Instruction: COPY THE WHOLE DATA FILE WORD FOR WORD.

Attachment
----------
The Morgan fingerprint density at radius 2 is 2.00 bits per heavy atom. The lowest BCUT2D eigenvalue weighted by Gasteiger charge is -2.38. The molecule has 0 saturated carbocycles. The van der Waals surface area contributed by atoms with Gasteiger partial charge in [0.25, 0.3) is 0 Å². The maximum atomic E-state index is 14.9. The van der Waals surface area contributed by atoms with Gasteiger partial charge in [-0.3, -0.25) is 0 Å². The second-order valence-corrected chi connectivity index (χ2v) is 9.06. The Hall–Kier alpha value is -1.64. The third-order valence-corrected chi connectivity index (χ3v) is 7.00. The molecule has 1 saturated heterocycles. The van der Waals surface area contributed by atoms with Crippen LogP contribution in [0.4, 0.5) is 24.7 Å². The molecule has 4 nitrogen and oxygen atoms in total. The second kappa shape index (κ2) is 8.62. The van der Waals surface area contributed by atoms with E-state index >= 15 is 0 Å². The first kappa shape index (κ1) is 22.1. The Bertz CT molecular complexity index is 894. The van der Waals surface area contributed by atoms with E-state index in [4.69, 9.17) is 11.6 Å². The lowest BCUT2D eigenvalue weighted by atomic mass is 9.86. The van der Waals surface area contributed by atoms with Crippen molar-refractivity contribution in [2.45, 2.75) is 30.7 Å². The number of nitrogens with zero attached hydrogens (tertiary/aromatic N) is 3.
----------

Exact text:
The Morgan fingerprint density at radius 2 is 2.00 bits per heavy atom. The lowest BCUT2D eigenvalue weighted by Gasteiger charge is -2.38. The molecule has 0 saturated carbocycles. The van der Waals surface area contributed by atoms with Gasteiger partial charge in [0.25, 0.3) is 0 Å². The maximum atomic E-state index is 14.9. The van der Waals surface area contributed by atoms with Gasteiger partial charge in [-0.3, -0.25) is 0 Å². The second-order valence-corrected chi connectivity index (χ2v) is 9.06. The Hall–Kier alpha value is -1.64. The third-order valence-corrected chi connectivity index (χ3v) is 7.00. The molecule has 1 saturated heterocycles. The van der Waals surface area contributed by atoms with Crippen LogP contribution in [0.4, 0.5) is 24.7 Å². The molecule has 4 nitrogen and oxygen atoms in total. The second kappa shape index (κ2) is 8.62. The van der Waals surface area contributed by atoms with E-state index >= 15 is 0 Å². The first kappa shape index (κ1) is 22.1. The Bertz CT molecular complexity index is 894. The van der Waals surface area contributed by atoms with E-state index in [4.69, 9.17) is 11.6 Å². The lowest BCUT2D eigenvalue weighted by atomic mass is 9.86. The van der Waals surface area contributed by atoms with Crippen molar-refractivity contribution in [2.45, 2.75) is 30.7 Å². The number of nitrogens with zero attached hydrogens (tertiary/aromatic N) is 3.